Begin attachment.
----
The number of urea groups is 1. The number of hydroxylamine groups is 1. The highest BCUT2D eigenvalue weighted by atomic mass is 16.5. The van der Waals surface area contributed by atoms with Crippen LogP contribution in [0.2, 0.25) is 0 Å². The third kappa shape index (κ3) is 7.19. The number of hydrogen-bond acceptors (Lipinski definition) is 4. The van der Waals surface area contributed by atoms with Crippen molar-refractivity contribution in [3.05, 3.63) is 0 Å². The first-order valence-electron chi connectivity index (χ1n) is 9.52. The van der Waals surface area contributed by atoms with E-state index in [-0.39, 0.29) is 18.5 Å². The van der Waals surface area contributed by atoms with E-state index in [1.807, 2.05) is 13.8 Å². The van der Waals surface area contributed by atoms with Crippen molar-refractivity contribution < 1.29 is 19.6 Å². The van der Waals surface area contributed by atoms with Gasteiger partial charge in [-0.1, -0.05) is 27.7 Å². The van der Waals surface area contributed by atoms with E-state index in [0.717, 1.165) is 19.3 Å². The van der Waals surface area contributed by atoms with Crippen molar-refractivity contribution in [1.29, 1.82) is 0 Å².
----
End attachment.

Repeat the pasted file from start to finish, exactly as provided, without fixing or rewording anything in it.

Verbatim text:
The number of urea groups is 1. The number of hydroxylamine groups is 1. The highest BCUT2D eigenvalue weighted by atomic mass is 16.5. The van der Waals surface area contributed by atoms with Crippen LogP contribution in [0.2, 0.25) is 0 Å². The third kappa shape index (κ3) is 7.19. The number of hydrogen-bond acceptors (Lipinski definition) is 4. The van der Waals surface area contributed by atoms with Crippen molar-refractivity contribution in [3.05, 3.63) is 0 Å². The first-order valence-electron chi connectivity index (χ1n) is 9.52. The van der Waals surface area contributed by atoms with E-state index in [-0.39, 0.29) is 18.5 Å². The van der Waals surface area contributed by atoms with E-state index in [1.807, 2.05) is 13.8 Å². The van der Waals surface area contributed by atoms with Crippen molar-refractivity contribution < 1.29 is 19.6 Å². The van der Waals surface area contributed by atoms with Gasteiger partial charge in [-0.1, -0.05) is 27.7 Å². The van der Waals surface area contributed by atoms with E-state index in [0.717, 1.165) is 19.3 Å². The van der Waals surface area contributed by atoms with Crippen molar-refractivity contribution in [1.29, 1.82) is 0 Å².